Redd_whole_thesis.pdf (2.14 MB)
Using DNA to explore predator diet in temperate marine ecosystems
thesisposted on 2023-05-27, 11:22 authored by Redd, KS
This thesis describes the utility of molecular techniques to detect and identify predator/prey interactions in temperate marine ecosystems with an emphasis on the southern rock lobster, (Jasus edwardsii) in Tasmania. A range of DNA-based methods are developed and implemented to better understand the role of this important benthic predator in shaping reef communities. The design and testing of numerous general and species-specific PCR primers is detailed and the utility of these PCR-based assays for monitoring trophic interactions is explored. Captive feeding experiments examine the efficacy of single-species-specific prey detection assays for detection of predation by southern rock lobsters (Jasus edwardsii), and also determine the longevity of the DNA signal and the possibility of quantitative PCR to infer the relative amount of prey consumed by these decapod crustaceans. Based upon these results, the molecular methodologies were tested in a large scale manipulative field experiment to investigate the predation capacity of southern rock lobsters on sea urchins (Centrostephanus rodgersii and Heliocidaris erythrogramma) to understand the shaping of benthic habitats via rock lobster predation in the wild. The results of the dietary component of this experiment are presented and the implications for management are explored briefly. To understand the role of Jasus edwardsii in the marine environment, a broad scale molecular prey inventory approach was used to determine the overall diet of southern rock lobsters both spatially at fished and unfished locations and temporally at sites over several years in Tasmania by using molecular cloning and the use of the 454 Next Generation / pyrosequencing platform. The results of these southern rock lobster prey inventories are presented as well as several other examples of situations with other marine animals using related applications of molecular dietary methods where prey information is difficult to obtain (cephalopods) or is problematic due to the challenges of capturing predators (elasmobranchs). Also provided is a critical review of the utility of molecular prey detection in examining the diet of marine crustaceans, cephalopods and chondrychthians and the thesis concludes by summarising the benefits and pitfalls in using DNA-based dietary methods to address both specific predator-prey issues and more general broad scale trophic webs.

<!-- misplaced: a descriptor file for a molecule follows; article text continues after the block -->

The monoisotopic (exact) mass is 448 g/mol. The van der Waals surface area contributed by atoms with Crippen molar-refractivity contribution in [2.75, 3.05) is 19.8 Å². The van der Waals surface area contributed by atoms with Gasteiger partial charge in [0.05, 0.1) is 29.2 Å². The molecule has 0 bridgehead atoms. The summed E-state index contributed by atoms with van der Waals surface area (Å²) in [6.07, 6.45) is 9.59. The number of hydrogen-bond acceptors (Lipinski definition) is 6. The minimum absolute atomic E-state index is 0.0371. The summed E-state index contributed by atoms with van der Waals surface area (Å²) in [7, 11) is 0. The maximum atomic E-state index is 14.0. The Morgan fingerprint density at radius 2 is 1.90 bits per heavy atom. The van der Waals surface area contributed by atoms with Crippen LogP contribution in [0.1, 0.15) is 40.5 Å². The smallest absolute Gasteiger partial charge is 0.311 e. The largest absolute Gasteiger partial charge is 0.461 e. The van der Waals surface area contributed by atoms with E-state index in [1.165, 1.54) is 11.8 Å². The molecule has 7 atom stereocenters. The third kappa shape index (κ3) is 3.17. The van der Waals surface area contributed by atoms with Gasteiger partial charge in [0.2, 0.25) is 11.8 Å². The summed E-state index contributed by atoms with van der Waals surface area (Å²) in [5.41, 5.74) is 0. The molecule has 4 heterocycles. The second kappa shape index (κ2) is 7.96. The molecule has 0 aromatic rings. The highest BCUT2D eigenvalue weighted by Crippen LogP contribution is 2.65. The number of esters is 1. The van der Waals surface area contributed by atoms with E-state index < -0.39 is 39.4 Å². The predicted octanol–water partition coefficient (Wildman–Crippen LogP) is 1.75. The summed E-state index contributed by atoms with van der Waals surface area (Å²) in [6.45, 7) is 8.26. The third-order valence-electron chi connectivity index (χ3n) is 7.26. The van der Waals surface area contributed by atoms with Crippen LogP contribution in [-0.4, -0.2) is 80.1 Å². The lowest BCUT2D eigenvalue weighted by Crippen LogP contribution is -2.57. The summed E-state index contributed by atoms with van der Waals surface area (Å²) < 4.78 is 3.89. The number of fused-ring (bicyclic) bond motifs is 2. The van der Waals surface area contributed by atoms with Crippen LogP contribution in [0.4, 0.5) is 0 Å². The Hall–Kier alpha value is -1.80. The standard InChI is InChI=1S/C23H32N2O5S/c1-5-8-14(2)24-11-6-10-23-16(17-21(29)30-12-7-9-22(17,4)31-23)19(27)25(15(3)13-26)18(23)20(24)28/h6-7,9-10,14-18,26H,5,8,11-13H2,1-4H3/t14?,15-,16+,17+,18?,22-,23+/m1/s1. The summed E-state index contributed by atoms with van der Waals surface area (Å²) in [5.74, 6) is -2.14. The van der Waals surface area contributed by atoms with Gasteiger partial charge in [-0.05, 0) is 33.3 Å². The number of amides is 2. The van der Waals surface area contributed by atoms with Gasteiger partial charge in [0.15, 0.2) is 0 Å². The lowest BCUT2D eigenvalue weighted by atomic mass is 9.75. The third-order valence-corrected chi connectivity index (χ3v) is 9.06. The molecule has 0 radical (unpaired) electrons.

Rights statementCopyright 2017 the author Chapter 2 appears to be the equivalent of a post-print version of an article published as: Redd, K. S., Jarman, S. N., Frusher, S. D., Johnson, C. R., 2008. A molecular approach to identify prey of the southern rock lobster, Bulletin of entomological research, 98(3), 233-238 Chapter 5 appears to be the equivalent of the peer reviewed version of the following article: Redd, K. S., Ling, S. D., Frusher, S. D., Jarman, S., Johnson, C. R., 2014. Using molecular prey detection to quantify rock lobster predation on barrens‚ÄövÑv™forming sea urchins, Molecular ecology, 23(15) 3849-3869, which has been published in final form at http://dx.doi.org/10.1111/mec.12795. This article may be used for non-commercial purposes in accordance with Wiley Terms and Conditions for Use of Self-Archived Versions